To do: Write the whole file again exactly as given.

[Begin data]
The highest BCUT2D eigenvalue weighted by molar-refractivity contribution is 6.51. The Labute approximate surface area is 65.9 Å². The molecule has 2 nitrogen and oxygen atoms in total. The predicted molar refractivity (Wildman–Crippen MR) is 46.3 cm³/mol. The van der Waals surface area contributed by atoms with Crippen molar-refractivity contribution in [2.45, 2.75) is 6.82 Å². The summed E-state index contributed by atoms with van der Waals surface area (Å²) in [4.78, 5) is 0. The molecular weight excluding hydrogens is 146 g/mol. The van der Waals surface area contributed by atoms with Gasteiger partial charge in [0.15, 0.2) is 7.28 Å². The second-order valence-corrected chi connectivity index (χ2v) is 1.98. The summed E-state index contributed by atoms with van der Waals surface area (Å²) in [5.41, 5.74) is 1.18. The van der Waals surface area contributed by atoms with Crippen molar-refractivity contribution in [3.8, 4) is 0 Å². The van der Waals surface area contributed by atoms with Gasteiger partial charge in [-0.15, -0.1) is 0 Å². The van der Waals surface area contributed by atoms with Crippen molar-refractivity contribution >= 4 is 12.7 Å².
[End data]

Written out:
The highest BCUT2D eigenvalue weighted by molar-refractivity contribution is 6.51. The Labute approximate surface area is 65.9 Å². The molecule has 2 nitrogen and oxygen atoms in total. The predicted molar refractivity (Wildman–Crippen MR) is 46.3 cm³/mol. The van der Waals surface area contributed by atoms with Crippen molar-refractivity contribution in [2.45, 2.75) is 6.82 Å². The summed E-state index contributed by atoms with van der Waals surface area (Å²) in [4.78, 5) is 0. The molecular weight excluding hydrogens is 146 g/mol. The van der Waals surface area contributed by atoms with Gasteiger partial charge in [0.15, 0.2) is 7.28 Å². The second-order valence-corrected chi connectivity index (χ2v) is 1.98. The summed E-state index contributed by atoms with van der Waals surface area (Å²) in [5.41, 5.74) is 1.18. The van der Waals surface area contributed by atoms with Crippen molar-refractivity contribution in [3.8, 4) is 0 Å². The van der Waals surface area contributed by atoms with Gasteiger partial charge in [-0.15, -0.1) is 0 Å². The van der Waals surface area contributed by atoms with Crippen molar-refractivity contribution >= 4 is 12.7 Å².